Romney Floats $1K Per Month Bill To Help Americans Deal With Coronavirus

On Monday, Senator Mitt Romney proposed giving every adult $1,000 per month in response to the coronavirus outbreak.

If the proposal sounds familiar, it is probably because it is the very idea former Democratic presidential candidate and now CNN contributor Andrew Yang had pitched just months prior. Only Yang’s was as a universal basic income for every adult, every month he was in the White House—should he have won the presidency.

But, now the idea is Romney’s.

“We also urgently need to build on this legislation with additional action to help families and small businesses meet their short-term financial obligations, ease the financial burden on students entering the workforce, and protect health workers on the front lines and their patients by improving telehealth services,” Romney said in a statement concerning the monthly stipend and a handful of other proposals, the Hill reports.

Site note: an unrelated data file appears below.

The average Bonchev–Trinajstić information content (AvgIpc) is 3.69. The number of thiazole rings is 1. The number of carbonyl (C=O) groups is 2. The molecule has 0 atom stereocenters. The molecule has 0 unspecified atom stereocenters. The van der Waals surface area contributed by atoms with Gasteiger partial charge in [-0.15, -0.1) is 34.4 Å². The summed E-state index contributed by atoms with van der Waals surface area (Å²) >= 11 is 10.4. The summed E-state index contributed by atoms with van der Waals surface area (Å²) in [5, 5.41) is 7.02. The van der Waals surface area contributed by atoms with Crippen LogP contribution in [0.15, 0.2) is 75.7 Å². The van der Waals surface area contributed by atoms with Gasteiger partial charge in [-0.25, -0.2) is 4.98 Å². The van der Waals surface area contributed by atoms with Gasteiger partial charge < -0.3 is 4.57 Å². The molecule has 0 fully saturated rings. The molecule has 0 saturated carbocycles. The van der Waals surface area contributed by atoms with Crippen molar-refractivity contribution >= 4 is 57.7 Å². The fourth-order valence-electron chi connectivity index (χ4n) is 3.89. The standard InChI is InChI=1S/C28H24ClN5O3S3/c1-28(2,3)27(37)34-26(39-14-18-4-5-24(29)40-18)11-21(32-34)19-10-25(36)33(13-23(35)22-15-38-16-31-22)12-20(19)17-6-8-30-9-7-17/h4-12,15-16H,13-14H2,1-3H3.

The money would help “ensure families and workers can meet their short-term obligations and increase spending in the economy,” Romney continued.

In a follow-up statement, Romney’s office said the idea has been pitched and incorporated in the past.

“Congress took similar action during the 2001 and 2008 recessions. While expansions of paid leave, unemployment insurance, and SNAP benefits are crucial, the check will help fill the gaps for Americans that may not quickly navigate different government options,” the office said per the report.

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The Hill reports the Senate is in discussions on how best to respond to the coronavirus, specifically how to best alleviate the financial impact it will likely have:

Concerns about the worsening coronavirus outbreak in the United States, as well as growing restrictions on American businesses, injected fresh turmoil into the market Monday, with the Dow Jones Industrial Average sinking 2,442 points during intraday trading.

The House passed a second coronavirus package early Saturday morning, but some GOP senators have raised concerns that it doesn’t do enough to help small businesses or get money to Americans to help them cover short-term costs, particularly if they are laid off.

Senate Majority Leader Mitch McConnell (R-Ky.) said he expected senators would want to move “swiftly” on the House bill, but that discussions were already underway about potential “next steps.”